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Huckleberry Herald
Belfair, Washington
May 3, 1973     Huckleberry Herald
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May 3, 1973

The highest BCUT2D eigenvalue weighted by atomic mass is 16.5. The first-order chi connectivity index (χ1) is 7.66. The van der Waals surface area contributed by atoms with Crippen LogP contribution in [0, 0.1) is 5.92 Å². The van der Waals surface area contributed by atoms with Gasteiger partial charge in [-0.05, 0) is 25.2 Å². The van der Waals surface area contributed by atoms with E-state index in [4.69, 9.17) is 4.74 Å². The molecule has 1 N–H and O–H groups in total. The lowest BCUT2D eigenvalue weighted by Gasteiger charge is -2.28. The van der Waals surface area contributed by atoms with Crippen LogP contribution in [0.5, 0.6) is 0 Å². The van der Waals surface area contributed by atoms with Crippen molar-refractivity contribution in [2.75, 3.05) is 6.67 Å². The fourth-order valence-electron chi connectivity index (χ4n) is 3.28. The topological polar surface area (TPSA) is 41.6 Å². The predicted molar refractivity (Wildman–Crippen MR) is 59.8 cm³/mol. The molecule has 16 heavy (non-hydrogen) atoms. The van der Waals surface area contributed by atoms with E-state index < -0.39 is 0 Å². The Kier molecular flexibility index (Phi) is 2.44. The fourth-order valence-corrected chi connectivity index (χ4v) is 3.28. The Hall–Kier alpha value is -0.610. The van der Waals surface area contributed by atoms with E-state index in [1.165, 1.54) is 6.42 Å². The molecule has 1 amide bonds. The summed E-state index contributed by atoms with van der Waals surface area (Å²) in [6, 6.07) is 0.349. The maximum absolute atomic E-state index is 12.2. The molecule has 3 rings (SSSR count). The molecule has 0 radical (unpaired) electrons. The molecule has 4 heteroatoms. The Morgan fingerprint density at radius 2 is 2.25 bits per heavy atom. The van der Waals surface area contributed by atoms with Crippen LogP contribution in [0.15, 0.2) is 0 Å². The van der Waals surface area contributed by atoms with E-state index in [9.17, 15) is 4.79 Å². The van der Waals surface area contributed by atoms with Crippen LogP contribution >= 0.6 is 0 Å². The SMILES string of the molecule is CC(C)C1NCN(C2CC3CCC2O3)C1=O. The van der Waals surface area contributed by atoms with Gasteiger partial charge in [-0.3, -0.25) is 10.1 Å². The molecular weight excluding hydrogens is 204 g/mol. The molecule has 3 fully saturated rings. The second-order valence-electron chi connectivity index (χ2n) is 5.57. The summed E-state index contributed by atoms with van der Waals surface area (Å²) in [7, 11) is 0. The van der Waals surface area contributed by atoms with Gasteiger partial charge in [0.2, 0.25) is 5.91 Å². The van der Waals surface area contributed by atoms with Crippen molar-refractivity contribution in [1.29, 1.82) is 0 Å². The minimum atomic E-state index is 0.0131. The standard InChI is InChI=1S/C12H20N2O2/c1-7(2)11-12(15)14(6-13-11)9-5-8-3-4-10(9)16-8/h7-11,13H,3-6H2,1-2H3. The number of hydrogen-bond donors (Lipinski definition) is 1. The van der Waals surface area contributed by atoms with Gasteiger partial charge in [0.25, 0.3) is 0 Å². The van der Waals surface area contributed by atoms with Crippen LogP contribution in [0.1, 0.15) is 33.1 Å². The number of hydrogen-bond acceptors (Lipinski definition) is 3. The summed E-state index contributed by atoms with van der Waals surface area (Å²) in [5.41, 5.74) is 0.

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2T" el) ~ v,,~. School News By CYNDY CATRON The elections for Student Council were held last Friday during the lunch periods. There should normally be 15 members elected, but there was a tie for the fifteenth so there are 16 students on the council for next year. Those elected are as follows: Mike VanBuskirk, Tom Johnson, Pat Veach, Paul Wing, Mark Lincoln, Tom Bixenmann, Tom Sanders, Glenn Landram, ]oey Johnson, Rick Anderson, lira Lane, Kanflis Jesfield, Theresa LaBerge, Vicki Johnson, Gina Proctor, and only one of next year's freshmen, Jill Slagle. From these PeOPle, those who wish to be an ASB officer will campaign and be voted on in two weeks. Cheerleading tryouts were to be held on May 2 and eight girls were to be chosen out of those New Location m Gdffltk R tv AT G.O RST (6236 HIWAY NO. 161 PHONE 479-2191 t r Painting & Dry Wall For a Job Well Done! E. HARRIS Bonded & Insured Call 426-8773 turning out, but since there were only, eight turning out, they were automatically appointed. These girls are Barb Chambers, Barb Davies, Theresa LaBerge, Susan Motner, Karen Wolle, Vicki Johnson, Cindy Moore, and Kandis Jesfield. Congratulations, girls, and have fun next year. Junior varsJty tryouts are still going to be held May 2. The Honor Society is planning a trip for May 1 5 and 16 with a minimum of students signed up to go. They are going to the WSU' archaelogical diggings on the beach near Ozette. There is about a 3 mile hike from the road to the beach and they'll have to sleep at a nearby campsite. NO-INJURY ACCIDENT Frank T. May, 51, of Lakeland Village, escaped injury April 24 when the vehicle he was driving northbound on Highway 3 just south of Belfair crossed the center line and the southbound lane and went over a 30-foot embankment, coming to rest on its top. Trooper Van Dusen of WSP investigated the accident, assisted by a deputy of the sheriff's local office. The accident occurred at 8:30 p.m. TAPE RECORDER GONE A complaint was made April 23 to the sheriff's Belfair office of a tape recorder being stolen from the porch of a trailer in AUyn. Construction -- Builder We have building lots & financing. NEW CONSTRUCTION -- REMODELING LICENSED -- INSURED -- BONDED Chevron SERVICE FUEL CO., INC. Complete Heating Service -- Sales, Installation-- Repairing all makes and models. Phone 479-2772 1318 Park Bremerton, Washington 24 Hr. Towing CR 5-2077 By LOUISE EWART- 426-4925 Easter is now a pleasant memory and spring, gardens and baseball are in the news. We have 14 boys from our Grapeview School participating in North Mason PeeWees. Home games are played at North Mason High School field. Every other weekend our games are played at home. Since we are a new organization we need everyone's support. We are planning a rummage sale. Janice Marks will gladly pick up any saleable rummage and asks people to call her at 426-2381 or CR5-2170. The North Mason PeeWees would like to thank the Grapeview Fire Auxiliary for making a donation to the boys. D team consists of -Grapeviewites Ronnie Dunham, Kerry Beynon, Bobby Hill, Craig Lauderback, ]eft Marks, ]amie Petraitis and Mike Wood. C team: Jan Knapp and Ray Surprenant. B team: Derek Wood, Brian Hardie. A team: Delbert Wood, Mike Lauderback and Jim Marks. A girls' softball team has also been formed and Peggy Gatlin has joined that. Invitations have been sent to parents to attend the induction of the National Honor Society at Shelton and Mr. and Mrs. Don Welch will be proud to see their daughter, Delores, installed. The annual honors banquet for graduating seniors who have maintained a B or better scholastic average through high school will be held May 10 in the Angle Building. Grapeview students who are honor guests are Barbara Bunch, Nancy Ewart and Tim Sayan. Proud parents of these students have been invited to attend. Saturday, April 18, was the big day for the 4-H boys and girls of Mason County. The demonstrations contest was from 9-12 at the Angle Building. Mr. and Mrs. Pettitt were so pleased with the boys and girls they have worked with all year. The Psychedelic-Soda-Pops demonstrated wood carving technique and four boys who demonstrated and won blue ribbons are Jim Cochran, Roger Ewart, Brian Hardie and Vincent Pettitt. The Sew-an so's had food as their project this year, and Peri Pettitt, Val VanHorn, Kelly Harris, Becky Sayan, Cathy Ruddell, Debbie Hardie, Terri Hardie and Sandy Denny all won blue ribbons. Stacie Petraitis won a red ribbon. While the girls were giving the food demonstrations the boys sat in the hall waiting for samples and were rewarded with all kinds of food from a delicious taco salad, ham rollups, fresh bread, dump cake, fruit salad and other goodies. (I was in line too.) Each year I am amazed at what the children can do. An 1 l-year-old girl decorated a clown cake that was really darling. It was an interesting, educational and delicious day. "Bandit," a black and white calf, arrived sometime Friday night at the Hardie Farm. With food prices so high all those who have a little land are taking a new look at their If your time is needed in other places -- Give us a call, you'll see our smiling faces. JANITOR SERVICE I'CRS-3438 CR5-21801 property and planting gardens and trees. The Cochran boys will be busy milking the new cow they hope to get this weekend and so far they have 1 7 weaner pigs. Guess we are farmers, too for we have four chickens .... Mr. and Mrs. Norman Moore have returned from a winter vacation in Alaska and this was their second trip this year for they said travel conditions are great with less traffic and more service in the winter months. BELFAIR CLEANERS Free pick-up and del. on South Shore Tue. and Fri. Sat. 9 a.m. to 1 p.m. CR5-6110 or ES3-2785 SCHONER 1-1/5 miles on Bangor - Clear Creek Road MY2-2575 Silverdale Hood Canal Plumbing Phill Rarey CR5-6443 E 6 S SERVICE HEATING OIL DELIVERY Automatic Refill- Budget Plan Let us take the worry out of winter! Our automatic delivery service will keep you warm this winter. E. R. FURCHERT C R5-2402 Vacation Homes MPLETE BUILDING SUPPLIES Belfair Builders WEEKDAYS 7:30 a.m. - 5:30 p.m. SATURDAYS 8 a.m. 2:30 p.m. FUNERAL CHAPEL SERVING FAMILIES IN TNI$ COMMUNITY SINCE 1909 Call Us CoUect From Anywhere 5303 Kitsap Way ES 7-3836 Lester M. Lewis, Sr. Lester M. Lewis, Jr. TOMORROW'S PAINT COLORS HERE TODAY! INTERIOR EXTERIOR COLORS We'll custom mix any color any color you want in min- utes! Here, you'll find just the right paint color to match your rugs, drapes or furnishings... including newest HOUSE & GARDEN colors, too! SEE THEM TODAY! ,FAIR@ :'nge 8 - Huckleberry Herald section of Shelton-Mason County Journal - Thursday, May 3, 1973 Section of the Shelton- Mason County Journal Thursday, May 3, 1973 By LOU DONNELL Tuesday night of last week was my annual Big Night Out when I attended Matrix Table at the Olympic Hotel in Seattle sponsored by the national professional honorary Women In Communications. (It was called Theta Sigma Phi when I was initiated at the University of Washington but the name was changed this past year.) Speaker this year was Lisa Hobbs whose first book on China after a visit in 1965 was a best seller and author of "China, A Second Look," written after a return visit in 1971. I found her report of the changes in college education which she observed during her second trip of interest. The faculty and student body had been cut by more than half since her previous visit. The older professors who had attended college in the United States or other western countries were no longer on the faculty. Teaching classes were young people with only a year or two of college. "We don't have time to allow our students to sit four or six years in classrooms learning to become doctors or professors," said a supporter of the new policy. Evidently a student receives very extensive training in college for a year. Then begins practising his profession, taking night courses on the side to continue his training. In China one does not enter college directly from high school. 1 didn't take notes during her speech, but 1 think Mrs. Hobbs said a student is required to work as a laborer for three years before applying for entrance to college so that he will understand more fully what is involved in keeping people fed and clothed. One big change in attitude towards the United States was evident during her second visit, she said. During her first visit she had been impressed with how healthy, happy and well-cared for the children appeared. But they sang songs or automatically recited phrases terminating a conversation which were directed against the United States government. This was at a time when the United States was becoming engaged more and more in the Vietnam War. During this last trip, however, she noted very few signs that the United States was regarded as THE enemy, an impression so prominent in 1965. The signs were more subtle but Russia had become the country to be feared and watched. Her comment at the conclusion of her talk is worth thinking about and some of my readers might find it of interest. She had told of how she had expected the Chinese people to be downtrodden, unhappy, starving masses when she first went there but had found them to be the opposite. The healthy, well-cared for and obviously much-h)ved children had impressed her the most. They still impressed her during her second visit. She noted that of the 800 million people in China today, 500 million are age 20 or under. She said there appears to be no drug or alcohol problem among the youth, that they are strong, heahhy and well-disciplined, that they love their country with an intense loyalty. She wondered if in the near future, a confrontation between China and the United States should occur, how today's American youth would fare against such strong, disciplined patriotic young inen. The implication was there that today's young Americans, with so many using alcohol or drugs, with so many showing noticeable lack of old-fashioned patriotism, might come out second best. Every year at Matrix Table 1 am awed overwhelmingly by the accomplishments of some of the recipients of the special awards. All of the guests are women of achievement but each year eight or nine are singled out for special recognition. It is usually the one award presented to the outstanding woman at either the University of Washington or Seattle University who makes me wonder what 1 did with all the free time I must have had when 1 went to the university. She always seems to be president of three or four groups, spends hours doing volunteer work for some worthwhile organization, holds down a part-time job, has maintained at least a 3.8 grade point through four years of college and has still found time to acquire a fiance. This year there was no "Wheel of Wheels" award for a college woman because the nomination from the college chapters of Women in Communication was duplicated by nomination for the same young woman by the alumni group. So she was honored as a "woman of achievement" rather than as a "wheel of wheels." When I watched the Olympic games on TV last summer, like many Northwesterners, I was interested in particular in the Colellas, Rick and Lynn, because they were local kids from the University of Washington. I watched much of the TV coverage at my sister's summer place on Mason Lake and she knew Mrs. Collella and had heard from her some of the ordeals of training for Olympic competition so this made them of special interest, too. Knowing how much time must be spent on any sport to become good enough to enter world competition, I was impressed that a local girl had had enough determination and discipline to reach the (Please turn to page two.) JIM LANE, (left) representing the Boy Scouts at the special program honoring the departing Wendell Harder family, thanked the pastor of Belfair Community Baptist Church on behalf of local Boy Scouts. Also speaking at last Sunday's farewell program held at the church were three boys from Mission Creek Youth Camp. With Jim, left to right, in picture above are Mark Poff of MCYC, the Reverend Harder, Kent Daniels, MCYC, and Thomas Holmes MCYC. Alcoholics Anonymous starts Belfair group Those who have a problem with alcohol, or who may be interested in seeking help for a relative or friend, are invited to join in the formation of a local group of Alcoholics Anonymous in the Belfair area. The group will meet in the office of Christ Lutheran Church in Bclfair, just south of the tavern, at 8 p.m. on Saturday evenings. Last Saturday was the first meeting. Alcoholics Anonymous is a fellowship of men and women who share their experience, strenl~th and hope with each other in order to solve their common problem and to help others recover from alcoholism. The only requirement for membership is a desire to stop drinking. There are no dues or fees and AA is not allied with any other organization. The primary purpose of its members is to stay sober and to help other alcoholics achieve sobriety. Since the fellowship was founded in 1935, membership has grown to more than 426,000 persons in more than 15,000 local groups throughout the world. Until a Belfair phone number is available for persons to call for help or information, persons wishing to contact AA may call ES7-0051. ART DEADLINE CORRECTION The deadline for local artists to turn in artwork for consideration in the competition to choose pictures for the 1974 North Mason Friends of the Library art calendar is May 15, not May 5 as reported in a previous issue of the Herald Entries may be left at the Huckleberry Herald office in Belfair. Further information may be had by calling CR5-2420. ii~iiii A RECEPTION WAS HELD at Belfair Community Baptist Church last Sunday afternoon to offer the community a chance to say farewell to the Reverend Wendell Harder and his family. Above Wanda Meeks (left) and Grace Hunt (right) chat with Faye Harder, wife of the pastor. The Harders will be moving to American Falls, Idaho, where the pastor will assume new duties. Paul Conner to guests at meeting tonight State Representative Paul H. Conner, president of the Clallam County Historical Society, will bring a delegation of his members to meet with the Mason County Historical Society May 3 at Belfair Community Baptist Church. Time has been set forward to 7 p.m. to allow the visitors an early start home. The public is invited to attend. "Jimmy-Come-Lately," the outstanding historical book on pioneer days in Clallam County will be described and reviewed by the visiting delegation, announces Mrs. Irene Davis, secretary of the Mason County group. The new book was recently printed in Port Orchard. It is the- first comprehensive history of Clallam County. It was the result of a successful group effort patterned after the recent book published by the Jefferson County Historical Society, "With Pride in Heritage." This program was originally scheduled for December 7 but was snowed out. Copies of the book will be available.